If there was a fork in the road, we took the wrong one; if there was a turn, we tuned the wrong way. It was one of those days. I thought I was choosing a shorter route but instead it was a narrow, winding road with a tunnel four inches wider than our camper. Bless Ralph! He managed like a champ. In spite of ourselves, we did find Wind Cave National Park. Never heard of it? Neither had I till this trip.
WCNP is a fascinating phenomena - because the cave tries to equalize the pressure to the outside, there’s either a strong wind blowing out of the only natural entrance to the cave or there’s a vacuum, sucking things in. Our ranger was a caver (most of the rangers there are cavers) so he offered some interesting insights. We had to walk down about 300 steps (not all at one time, thank goodness) but had an elevator to return us to the surface. At one point we were 185 feet below ground. The two man-made entrrances are vapor-locked to prevent as such contamination as possible. They have explored only about 5% of the cave so there’s no telling the extent of it.
We stopped outside a casino and had lunch in the camper. Note: every Indian reservation in SD has a casino and there are a LOT of reservations.
Our next destination was the Badlands National Park - good luck. Our bad choices continued, but this time we could blame poor signage for part of the problem. What should have been an hours trip took us over two. Finally we arrived at the south entrance to the park - one that most people never see. The ranger said most people who came there found it by accident. It’s on a Lakota reservation and all the rangers were native Americans so we had an interesting conversation with them about Custer and the massacre at Wounded Knee, which is very close to the park.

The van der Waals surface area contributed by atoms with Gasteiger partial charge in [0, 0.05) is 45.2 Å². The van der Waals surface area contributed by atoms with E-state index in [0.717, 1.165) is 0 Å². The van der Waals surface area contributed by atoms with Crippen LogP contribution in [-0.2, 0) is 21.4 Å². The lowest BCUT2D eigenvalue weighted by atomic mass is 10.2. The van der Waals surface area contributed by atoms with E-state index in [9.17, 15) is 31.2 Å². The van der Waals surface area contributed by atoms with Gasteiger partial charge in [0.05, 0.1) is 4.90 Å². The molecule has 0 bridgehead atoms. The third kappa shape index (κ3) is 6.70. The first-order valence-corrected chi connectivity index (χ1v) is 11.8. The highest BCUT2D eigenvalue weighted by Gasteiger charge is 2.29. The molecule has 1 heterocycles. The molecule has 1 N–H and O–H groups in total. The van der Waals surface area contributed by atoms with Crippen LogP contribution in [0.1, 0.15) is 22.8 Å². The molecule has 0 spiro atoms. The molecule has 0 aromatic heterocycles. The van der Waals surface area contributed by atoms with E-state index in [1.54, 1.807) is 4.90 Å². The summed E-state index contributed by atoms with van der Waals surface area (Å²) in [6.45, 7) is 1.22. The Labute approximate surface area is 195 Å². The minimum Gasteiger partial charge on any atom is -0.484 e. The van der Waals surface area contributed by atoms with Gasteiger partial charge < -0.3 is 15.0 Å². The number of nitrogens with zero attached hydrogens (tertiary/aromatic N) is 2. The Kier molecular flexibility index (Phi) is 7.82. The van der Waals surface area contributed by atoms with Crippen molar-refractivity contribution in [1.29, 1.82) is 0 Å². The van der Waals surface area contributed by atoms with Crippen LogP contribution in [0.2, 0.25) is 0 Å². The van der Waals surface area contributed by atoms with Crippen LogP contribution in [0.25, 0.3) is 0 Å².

Since it was close to closing time, we elected to drive through the north section of the park. Another bad choice - the road wasn’t paved. It was a red gravel road that Ralph said was almost as bad as the slush and ice he drove through at Glacier. We exited ASAP and headed to I-90.
As we drove east (finally!), we passed a sign that informed us we were entering the Central time zone. Now we’re only one hour ahead of most of you. (In Alaska we were 4 hours ahead so it’s been decreasing as we head east).
Finally hunger forced us to stop. We had supper at Arby’s (their gyro was really good - nice surprise) and then parked out back for the night. There were about 8 big rigs lined up near us, ready to head out in the morning. Guess they’ll be our alarm clock.